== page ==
Archive for the 'Pesach/Passover' Category

The Haroset Taste-Off

Thanks so much for this great guest post from Rabbi Rebecca Rosenthal.  Rabbi Rosenthal is the Director of Education at Congregation B’nai Zion in El Paso, TX.  Before moving to El Paso, she worked as Shabbat and Holidays Coordinator at Congregation B’nai Jeshurun in New York City.

Charoset

Passover is a perfect time to learn about Jewish communities from around the world, since there are so many different customs that surround the seder and Passover observance in general.  Whether it is the Afgan and Iranian custom of smacking your tablemates with scallions during Dayenu or the Hungarian custom of decorating the seder table with jewels to commemorate the gold, silver and precious stones that the Israelites took with them from Egypt, Passover can really give us a glimpse into the practices of Jewish communities other than our own.  Haroset is one of the ways that people can learn about other communities and their seder customs, since it seems that every Jewish community (and perhaps every Jewish family) has their own way of creating this seder plate staple.

Yid Dish: Homemade Matzah

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“This is the bread of affliction”, my father would drone every Passover as he opened the familiar blue square box. “Matzah is tasteless and dry, not meant to be enjoyed. Eating it should remind you of the sufferings of our people.”  As he went on and on and on with his yearly lecture on the harshness of slavery and unleavened bread I sat there slathering on salted butter, devouring sheet after sheet of crispy goodness. Although bland and stomach binding, this so-called ‘bread of affliction’ was a welcome change to the squishy, faintly chemical smelling Wonder loaves my mother bought the rest of the year. Despite the family mandate that matzah eating required a certain degree of complaining to make it religiously significant, my appreciation for the magical combination of flour, water, and fire was born.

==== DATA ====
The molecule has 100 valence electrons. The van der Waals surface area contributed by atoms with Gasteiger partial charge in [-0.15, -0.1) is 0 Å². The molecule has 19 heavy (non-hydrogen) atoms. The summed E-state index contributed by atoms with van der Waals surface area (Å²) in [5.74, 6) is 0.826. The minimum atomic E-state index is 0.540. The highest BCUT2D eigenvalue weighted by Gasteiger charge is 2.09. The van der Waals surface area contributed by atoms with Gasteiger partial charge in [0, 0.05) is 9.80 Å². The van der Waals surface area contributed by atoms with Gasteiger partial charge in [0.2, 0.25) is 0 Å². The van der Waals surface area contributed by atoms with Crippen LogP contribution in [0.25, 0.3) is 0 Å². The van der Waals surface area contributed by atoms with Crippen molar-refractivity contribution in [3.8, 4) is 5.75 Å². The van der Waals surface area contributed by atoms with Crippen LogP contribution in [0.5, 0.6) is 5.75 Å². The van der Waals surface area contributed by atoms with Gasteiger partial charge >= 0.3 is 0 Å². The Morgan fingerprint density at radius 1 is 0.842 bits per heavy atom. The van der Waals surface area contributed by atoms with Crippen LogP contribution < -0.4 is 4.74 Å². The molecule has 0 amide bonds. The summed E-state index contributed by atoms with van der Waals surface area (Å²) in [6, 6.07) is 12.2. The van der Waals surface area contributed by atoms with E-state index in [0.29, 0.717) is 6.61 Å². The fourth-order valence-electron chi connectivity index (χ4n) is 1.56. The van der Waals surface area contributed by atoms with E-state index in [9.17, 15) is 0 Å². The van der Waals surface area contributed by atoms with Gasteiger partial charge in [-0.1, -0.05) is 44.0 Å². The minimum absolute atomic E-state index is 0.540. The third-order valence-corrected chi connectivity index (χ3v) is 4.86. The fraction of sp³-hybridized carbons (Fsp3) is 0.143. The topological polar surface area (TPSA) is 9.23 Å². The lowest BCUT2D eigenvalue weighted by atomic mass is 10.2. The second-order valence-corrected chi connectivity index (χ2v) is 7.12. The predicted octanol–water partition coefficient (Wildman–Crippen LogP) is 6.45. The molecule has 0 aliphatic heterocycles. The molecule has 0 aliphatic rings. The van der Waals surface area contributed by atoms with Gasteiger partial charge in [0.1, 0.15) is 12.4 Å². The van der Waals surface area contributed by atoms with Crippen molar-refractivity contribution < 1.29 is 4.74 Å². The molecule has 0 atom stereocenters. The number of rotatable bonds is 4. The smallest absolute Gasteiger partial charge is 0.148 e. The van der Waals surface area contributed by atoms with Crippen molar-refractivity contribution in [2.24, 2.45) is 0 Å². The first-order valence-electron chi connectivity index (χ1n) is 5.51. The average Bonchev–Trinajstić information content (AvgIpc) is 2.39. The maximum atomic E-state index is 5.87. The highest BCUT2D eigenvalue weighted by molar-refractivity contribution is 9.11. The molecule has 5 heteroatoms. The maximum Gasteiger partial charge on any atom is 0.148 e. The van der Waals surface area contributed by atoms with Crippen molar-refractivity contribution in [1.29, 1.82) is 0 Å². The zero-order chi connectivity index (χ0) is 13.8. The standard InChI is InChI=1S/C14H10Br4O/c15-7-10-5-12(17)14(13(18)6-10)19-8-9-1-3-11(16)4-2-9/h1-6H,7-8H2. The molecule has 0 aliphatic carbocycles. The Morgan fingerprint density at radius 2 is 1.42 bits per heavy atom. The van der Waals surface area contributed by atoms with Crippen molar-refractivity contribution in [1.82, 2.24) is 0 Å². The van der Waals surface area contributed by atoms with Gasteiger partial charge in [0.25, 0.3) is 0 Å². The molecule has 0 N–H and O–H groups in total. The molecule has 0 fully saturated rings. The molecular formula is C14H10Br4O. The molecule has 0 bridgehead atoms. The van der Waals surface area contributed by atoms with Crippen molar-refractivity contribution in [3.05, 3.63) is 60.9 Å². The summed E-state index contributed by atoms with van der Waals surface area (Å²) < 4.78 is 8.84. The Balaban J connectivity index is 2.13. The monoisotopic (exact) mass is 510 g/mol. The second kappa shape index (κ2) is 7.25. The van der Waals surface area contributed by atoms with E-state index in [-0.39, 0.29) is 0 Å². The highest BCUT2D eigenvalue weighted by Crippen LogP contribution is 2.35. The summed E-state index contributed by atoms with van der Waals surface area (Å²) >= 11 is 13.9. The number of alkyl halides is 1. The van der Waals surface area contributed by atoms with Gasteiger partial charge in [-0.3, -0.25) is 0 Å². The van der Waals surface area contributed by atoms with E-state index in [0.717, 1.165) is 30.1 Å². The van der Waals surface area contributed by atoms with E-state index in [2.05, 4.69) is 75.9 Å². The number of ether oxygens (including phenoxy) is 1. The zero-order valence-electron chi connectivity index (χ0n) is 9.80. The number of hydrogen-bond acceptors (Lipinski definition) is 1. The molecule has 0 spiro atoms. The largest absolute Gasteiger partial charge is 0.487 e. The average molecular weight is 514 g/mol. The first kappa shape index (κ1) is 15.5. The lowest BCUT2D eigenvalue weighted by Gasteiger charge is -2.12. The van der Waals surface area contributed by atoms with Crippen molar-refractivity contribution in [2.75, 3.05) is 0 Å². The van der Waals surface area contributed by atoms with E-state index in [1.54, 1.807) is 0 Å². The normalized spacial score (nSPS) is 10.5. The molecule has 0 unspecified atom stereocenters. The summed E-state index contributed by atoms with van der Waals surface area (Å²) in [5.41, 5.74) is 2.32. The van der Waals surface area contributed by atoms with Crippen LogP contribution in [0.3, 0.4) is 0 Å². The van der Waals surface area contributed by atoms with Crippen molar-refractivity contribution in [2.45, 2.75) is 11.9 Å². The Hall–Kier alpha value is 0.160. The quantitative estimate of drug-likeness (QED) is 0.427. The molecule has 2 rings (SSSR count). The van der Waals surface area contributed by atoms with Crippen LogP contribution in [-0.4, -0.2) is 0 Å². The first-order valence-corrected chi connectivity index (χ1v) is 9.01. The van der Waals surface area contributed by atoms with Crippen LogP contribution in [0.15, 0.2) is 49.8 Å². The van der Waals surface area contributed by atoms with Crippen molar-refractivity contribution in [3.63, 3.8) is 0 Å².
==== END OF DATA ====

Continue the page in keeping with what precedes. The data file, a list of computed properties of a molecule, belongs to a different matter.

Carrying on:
Where I grew up in the Midwest during the 1970’s there were only two kinds of matzah available. Manishewitz and Streit’s. Both perfectly square and almost identical in taste, matzah was matzah; or so I thought. It was not until decades later at a community Seder that I discovered that matzah could be round, organic or made from non-white flour.

Yid.Dish: Maple Pecan Matzah “Granola”

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On Passover there are at leat 13 ways of looking at matzah;  Matzah Pizza, matzah lasagne (meat and dairy version), matzah farfel stuffing, matzah brittle, brussell sprouts with garlic matzah crumbs, matzah layer cake, chocolate covered matzah, matzah ball soup, matzah meal chicken nuggets, matzah brei, matzah rolls….. And now,  maple pecan matzah “granola”.  This one is for my kids- who are already tiring of  cream cheese and jam on matzah for breakfast, and vowed to never take a simple bowl of  sweet crunchy morning cereal for granted.